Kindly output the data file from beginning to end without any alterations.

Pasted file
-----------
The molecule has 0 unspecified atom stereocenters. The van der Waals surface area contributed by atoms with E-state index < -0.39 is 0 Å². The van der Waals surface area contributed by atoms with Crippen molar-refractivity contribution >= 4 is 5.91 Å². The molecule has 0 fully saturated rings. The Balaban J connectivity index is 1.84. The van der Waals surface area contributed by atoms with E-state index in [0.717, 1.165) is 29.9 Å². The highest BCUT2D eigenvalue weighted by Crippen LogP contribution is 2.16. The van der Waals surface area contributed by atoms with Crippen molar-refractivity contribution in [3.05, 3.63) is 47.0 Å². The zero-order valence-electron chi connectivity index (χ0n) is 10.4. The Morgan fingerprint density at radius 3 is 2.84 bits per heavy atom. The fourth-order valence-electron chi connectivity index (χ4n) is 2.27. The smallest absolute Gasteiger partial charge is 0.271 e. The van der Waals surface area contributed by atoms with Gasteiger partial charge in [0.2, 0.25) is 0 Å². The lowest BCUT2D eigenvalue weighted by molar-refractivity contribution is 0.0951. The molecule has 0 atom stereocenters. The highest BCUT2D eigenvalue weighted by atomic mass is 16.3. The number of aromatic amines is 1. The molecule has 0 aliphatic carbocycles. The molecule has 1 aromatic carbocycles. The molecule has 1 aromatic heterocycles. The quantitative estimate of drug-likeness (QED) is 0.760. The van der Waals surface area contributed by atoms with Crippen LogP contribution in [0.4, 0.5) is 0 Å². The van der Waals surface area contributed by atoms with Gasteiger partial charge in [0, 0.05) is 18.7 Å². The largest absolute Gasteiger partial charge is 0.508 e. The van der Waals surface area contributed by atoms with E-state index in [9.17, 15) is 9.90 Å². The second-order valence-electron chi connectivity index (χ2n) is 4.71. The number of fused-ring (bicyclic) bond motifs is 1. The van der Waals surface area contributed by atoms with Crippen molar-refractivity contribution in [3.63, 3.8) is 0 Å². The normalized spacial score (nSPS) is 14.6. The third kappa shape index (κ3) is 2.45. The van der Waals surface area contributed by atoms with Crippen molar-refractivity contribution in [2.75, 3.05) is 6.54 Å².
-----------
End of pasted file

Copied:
The molecule has 0 unspecified atom stereocenters. The van der Waals surface area contributed by atoms with E-state index < -0.39 is 0 Å². The van der Waals surface area contributed by atoms with Crippen molar-refractivity contribution >= 4 is 5.91 Å². The molecule has 0 fully saturated rings. The Balaban J connectivity index is 1.84. The van der Waals surface area contributed by atoms with E-state index in [0.717, 1.165) is 29.9 Å². The highest BCUT2D eigenvalue weighted by Crippen LogP contribution is 2.16. The van der Waals surface area contributed by atoms with Crippen molar-refractivity contribution in [3.05, 3.63) is 47.0 Å². The zero-order valence-electron chi connectivity index (χ0n) is 10.4. The Morgan fingerprint density at radius 3 is 2.84 bits per heavy atom. The fourth-order valence-electron chi connectivity index (χ4n) is 2.27. The smallest absolute Gasteiger partial charge is 0.271 e. The van der Waals surface area contributed by atoms with Gasteiger partial charge in [0.2, 0.25) is 0 Å². The lowest BCUT2D eigenvalue weighted by molar-refractivity contribution is 0.0951. The molecule has 0 atom stereocenters. The highest BCUT2D eigenvalue weighted by atomic mass is 16.3. The number of aromatic amines is 1. The molecule has 0 aliphatic carbocycles. The molecule has 1 aromatic carbocycles. The molecule has 1 aromatic heterocycles. The quantitative estimate of drug-likeness (QED) is 0.760. The van der Waals surface area contributed by atoms with Crippen LogP contribution in [0.4, 0.5) is 0 Å². The van der Waals surface area contributed by atoms with Gasteiger partial charge in [0, 0.05) is 18.7 Å². The largest absolute Gasteiger partial charge is 0.508 e. The van der Waals surface area contributed by atoms with E-state index in [9.17, 15) is 9.90 Å². The second-order valence-electron chi connectivity index (χ2n) is 4.71. The number of fused-ring (bicyclic) bond motifs is 1. The van der Waals surface area contributed by atoms with Crippen molar-refractivity contribution in [3.63, 3.8) is 0 Å². The normalized spacial score (nSPS) is 14.6. The third kappa shape index (κ3) is 2.45. The van der Waals surface area contributed by atoms with Crippen molar-refractivity contribution in [2.75, 3.05) is 6.54 Å².